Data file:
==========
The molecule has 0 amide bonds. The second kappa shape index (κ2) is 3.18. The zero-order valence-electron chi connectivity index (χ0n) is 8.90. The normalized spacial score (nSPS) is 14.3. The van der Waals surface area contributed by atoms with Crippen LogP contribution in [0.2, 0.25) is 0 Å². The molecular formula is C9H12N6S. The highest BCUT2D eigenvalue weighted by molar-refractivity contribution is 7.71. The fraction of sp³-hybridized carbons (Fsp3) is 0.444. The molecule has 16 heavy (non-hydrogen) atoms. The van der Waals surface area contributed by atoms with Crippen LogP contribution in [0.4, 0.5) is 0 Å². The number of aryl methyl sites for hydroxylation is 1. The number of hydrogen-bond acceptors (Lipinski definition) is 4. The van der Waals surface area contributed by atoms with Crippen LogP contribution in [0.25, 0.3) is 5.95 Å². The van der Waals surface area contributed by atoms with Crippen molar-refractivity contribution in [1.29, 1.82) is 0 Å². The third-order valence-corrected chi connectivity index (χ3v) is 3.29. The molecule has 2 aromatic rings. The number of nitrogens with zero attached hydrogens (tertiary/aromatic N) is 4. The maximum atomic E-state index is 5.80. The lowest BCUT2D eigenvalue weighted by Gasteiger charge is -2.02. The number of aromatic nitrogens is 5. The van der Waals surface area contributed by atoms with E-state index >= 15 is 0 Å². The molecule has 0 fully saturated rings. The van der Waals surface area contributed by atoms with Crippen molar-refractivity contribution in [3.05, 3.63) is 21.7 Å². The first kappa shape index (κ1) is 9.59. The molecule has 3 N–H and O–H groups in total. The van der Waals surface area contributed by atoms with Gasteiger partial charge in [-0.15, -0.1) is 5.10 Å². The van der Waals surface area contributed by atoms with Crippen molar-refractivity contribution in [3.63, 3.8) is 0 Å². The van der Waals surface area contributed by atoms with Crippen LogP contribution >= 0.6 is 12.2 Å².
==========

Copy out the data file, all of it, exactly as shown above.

The molecule has 0 amide bonds. The second kappa shape index (κ2) is 3.18. The zero-order valence-electron chi connectivity index (χ0n) is 8.90. The normalized spacial score (nSPS) is 14.3. The van der Waals surface area contributed by atoms with Crippen LogP contribution in [0.2, 0.25) is 0 Å². The molecular formula is C9H12N6S. The highest BCUT2D eigenvalue weighted by molar-refractivity contribution is 7.71. The fraction of sp³-hybridized carbons (Fsp3) is 0.444. The molecule has 16 heavy (non-hydrogen) atoms. The van der Waals surface area contributed by atoms with Crippen LogP contribution in [0.4, 0.5) is 0 Å². The number of aryl methyl sites for hydroxylation is 1. The number of hydrogen-bond acceptors (Lipinski definition) is 4. The van der Waals surface area contributed by atoms with Crippen LogP contribution in [0.25, 0.3) is 5.95 Å². The van der Waals surface area contributed by atoms with Crippen molar-refractivity contribution in [1.29, 1.82) is 0 Å². The third-order valence-corrected chi connectivity index (χ3v) is 3.29. The molecule has 2 aromatic rings. The number of nitrogens with zero attached hydrogens (tertiary/aromatic N) is 4. The maximum atomic E-state index is 5.80. The lowest BCUT2D eigenvalue weighted by Gasteiger charge is -2.02. The number of aromatic nitrogens is 5. The van der Waals surface area contributed by atoms with E-state index >= 15 is 0 Å². The molecule has 0 fully saturated rings. The van der Waals surface area contributed by atoms with Crippen molar-refractivity contribution in [3.05, 3.63) is 21.7 Å². The first kappa shape index (κ1) is 9.59. The molecule has 3 N–H and O–H groups in total. The van der Waals surface area contributed by atoms with Gasteiger partial charge in [-0.15, -0.1) is 5.10 Å². The van der Waals surface area contributed by atoms with Crippen molar-refractivity contribution in [3.63, 3.8) is 0 Å². The van der Waals surface area contributed by atoms with Crippen LogP contribution >= 0.6 is 12.2 Å².